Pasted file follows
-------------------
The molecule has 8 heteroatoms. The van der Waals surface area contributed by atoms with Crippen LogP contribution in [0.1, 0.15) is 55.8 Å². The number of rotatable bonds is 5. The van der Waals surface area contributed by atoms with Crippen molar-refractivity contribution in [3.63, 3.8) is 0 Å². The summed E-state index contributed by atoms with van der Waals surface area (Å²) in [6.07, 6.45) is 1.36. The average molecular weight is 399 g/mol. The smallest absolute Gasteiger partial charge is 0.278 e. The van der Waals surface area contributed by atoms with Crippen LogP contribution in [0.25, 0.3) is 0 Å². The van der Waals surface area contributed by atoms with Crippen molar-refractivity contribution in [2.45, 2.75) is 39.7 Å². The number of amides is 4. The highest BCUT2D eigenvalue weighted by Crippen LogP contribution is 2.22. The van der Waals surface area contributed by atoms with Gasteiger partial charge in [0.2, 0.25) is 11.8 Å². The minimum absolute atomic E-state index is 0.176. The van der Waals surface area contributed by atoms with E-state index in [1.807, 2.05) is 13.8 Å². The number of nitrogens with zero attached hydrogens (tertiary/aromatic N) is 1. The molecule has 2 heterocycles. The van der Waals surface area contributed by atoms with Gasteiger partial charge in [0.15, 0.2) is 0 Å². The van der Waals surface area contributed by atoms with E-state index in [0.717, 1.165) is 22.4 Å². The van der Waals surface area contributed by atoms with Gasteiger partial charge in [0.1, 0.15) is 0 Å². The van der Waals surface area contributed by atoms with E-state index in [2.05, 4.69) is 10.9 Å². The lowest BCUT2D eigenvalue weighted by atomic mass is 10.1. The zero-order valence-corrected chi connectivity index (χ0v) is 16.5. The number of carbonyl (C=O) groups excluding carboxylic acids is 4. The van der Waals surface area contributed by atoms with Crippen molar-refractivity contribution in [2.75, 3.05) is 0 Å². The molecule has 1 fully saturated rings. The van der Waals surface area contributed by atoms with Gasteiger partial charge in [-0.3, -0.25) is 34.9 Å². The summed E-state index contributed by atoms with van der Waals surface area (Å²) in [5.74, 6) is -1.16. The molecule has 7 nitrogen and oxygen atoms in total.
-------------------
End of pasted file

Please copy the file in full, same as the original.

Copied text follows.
The molecule has 8 heteroatoms. The van der Waals surface area contributed by atoms with Crippen LogP contribution in [0.1, 0.15) is 55.8 Å². The number of rotatable bonds is 5. The van der Waals surface area contributed by atoms with Crippen molar-refractivity contribution in [3.63, 3.8) is 0 Å². The summed E-state index contributed by atoms with van der Waals surface area (Å²) in [6.07, 6.45) is 1.36. The average molecular weight is 399 g/mol. The smallest absolute Gasteiger partial charge is 0.278 e. The van der Waals surface area contributed by atoms with Crippen LogP contribution in [0.25, 0.3) is 0 Å². The van der Waals surface area contributed by atoms with Crippen molar-refractivity contribution in [2.45, 2.75) is 39.7 Å². The number of amides is 4. The highest BCUT2D eigenvalue weighted by Crippen LogP contribution is 2.22. The van der Waals surface area contributed by atoms with Gasteiger partial charge in [0.2, 0.25) is 11.8 Å². The minimum absolute atomic E-state index is 0.176. The van der Waals surface area contributed by atoms with E-state index in [1.807, 2.05) is 13.8 Å². The number of nitrogens with zero attached hydrogens (tertiary/aromatic N) is 1. The molecule has 2 heterocycles. The van der Waals surface area contributed by atoms with Gasteiger partial charge in [0.15, 0.2) is 0 Å². The van der Waals surface area contributed by atoms with E-state index in [0.717, 1.165) is 22.4 Å². The van der Waals surface area contributed by atoms with Gasteiger partial charge in [0.1, 0.15) is 0 Å². The van der Waals surface area contributed by atoms with E-state index in [2.05, 4.69) is 10.9 Å². The lowest BCUT2D eigenvalue weighted by atomic mass is 10.1. The zero-order valence-corrected chi connectivity index (χ0v) is 16.5. The number of carbonyl (C=O) groups excluding carboxylic acids is 4. The van der Waals surface area contributed by atoms with Crippen molar-refractivity contribution in [2.75, 3.05) is 0 Å². The molecule has 1 fully saturated rings. The van der Waals surface area contributed by atoms with Gasteiger partial charge in [-0.3, -0.25) is 34.9 Å². The summed E-state index contributed by atoms with van der Waals surface area (Å²) in [5.74, 6) is -1.16. The molecule has 7 nitrogen and oxygen atoms in total.